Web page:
This entry is part 1 of 2 in the series Discipleship

Discipleship is important. Nearly every church talks about it. Nearly every church claims to be doing it. In his final instructions to his followers in the Great Commission, Jesus commanded us to “make disciples.”

19 Go therefore and make disciples of all nations, baptizing them in the name of the Father and of the Son and of the Holy Spirit, 20 teaching them to observe all that I have commanded you. And behold, I am with you always, to the end of the age.” (Mat. 28:19–20, ESV)

In Greek, “make disciples” is the only verb in this passage that is a command. Everything else, including “go,” is telling us something about how we are to make disciples. We make disciples by going to where we can find some seekers, baptizing them once they believe, and then teaching them to observe (obey) everything that he has commanded us. The one single mission that Jesus gave us to do until he returns is to make disciples.

What is a Disciple?

If we are supposed to “make disciples,” then it is important that we understand what it means to be a disciple. The Greek word translated “disciple” means “learner.” But don’t think of a group of students sitting in a classroom. The primary training model in the first century was apprenticeship in which a “student” would spend time with, listen to, learn from, work with, and imitate a teacher or mentor. A disciple is a person who learns a way of life from another.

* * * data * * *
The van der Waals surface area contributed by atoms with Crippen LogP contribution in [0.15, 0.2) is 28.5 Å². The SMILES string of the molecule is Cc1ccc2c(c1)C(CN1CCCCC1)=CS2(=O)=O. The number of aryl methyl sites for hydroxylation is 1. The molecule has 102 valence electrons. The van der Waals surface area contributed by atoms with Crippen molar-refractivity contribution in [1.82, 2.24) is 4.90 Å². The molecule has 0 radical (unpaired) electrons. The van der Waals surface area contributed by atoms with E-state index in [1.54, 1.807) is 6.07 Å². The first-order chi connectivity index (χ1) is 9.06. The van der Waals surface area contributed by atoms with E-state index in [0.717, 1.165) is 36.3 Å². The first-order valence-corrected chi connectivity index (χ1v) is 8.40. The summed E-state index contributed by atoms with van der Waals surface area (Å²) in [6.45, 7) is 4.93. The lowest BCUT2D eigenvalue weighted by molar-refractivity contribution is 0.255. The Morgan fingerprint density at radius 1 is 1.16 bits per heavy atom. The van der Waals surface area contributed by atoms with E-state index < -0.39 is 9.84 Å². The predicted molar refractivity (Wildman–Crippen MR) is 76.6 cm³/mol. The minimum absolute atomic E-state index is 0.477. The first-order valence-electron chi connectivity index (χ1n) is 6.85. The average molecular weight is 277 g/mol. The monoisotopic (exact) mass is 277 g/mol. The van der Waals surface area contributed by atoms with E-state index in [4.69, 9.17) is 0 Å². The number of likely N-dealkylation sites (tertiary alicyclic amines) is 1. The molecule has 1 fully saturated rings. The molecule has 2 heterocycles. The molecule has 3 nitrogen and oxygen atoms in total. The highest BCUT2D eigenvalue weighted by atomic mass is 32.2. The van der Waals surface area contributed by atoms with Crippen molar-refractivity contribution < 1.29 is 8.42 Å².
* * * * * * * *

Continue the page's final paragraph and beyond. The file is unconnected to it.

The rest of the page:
Notice that in the Great Commission we are told to teach those who believe to obey everything that Jesus has commanded us. It is not enough to teach them to understand the Bible or to affirm that they believe the Bible. Making disciples requires that we teach them to obey the commands of Christ.

The Goal of Discipleship

Jesus calls disciples

What is the ultimate goal of making disciples? Jesus said
“A disciple is not above his teacher, but everyone when he is fully trained will be like his teacher.” (Lk. 6:40, ESV)

Making disciples means to help others to become more like Jesus in thought, word, and deed. Is our thinking becoming more like the thinking of Jesus? Our attitudes? Our values? Our feelings? Our actions? Do you see these changes taking place in those you are “discipling”? To the extent that this happens, we have succeeded in making disciples. To the extent that it does not, we have failed.

“Since making disciples is the main task of the church, every church ought to be able to answer two questions: What is our plan for making disciples of Jesus? Is our plan working?” [Dallas Willard]

Take an honest look at the things you have done to “make disciples.” Are people becoming more like Jesus? Are their lives being transformed? Is your life being transformed?

Next time I will share about how we make disciples.

Series NavigationWhy we Fail to Make Disciples >>

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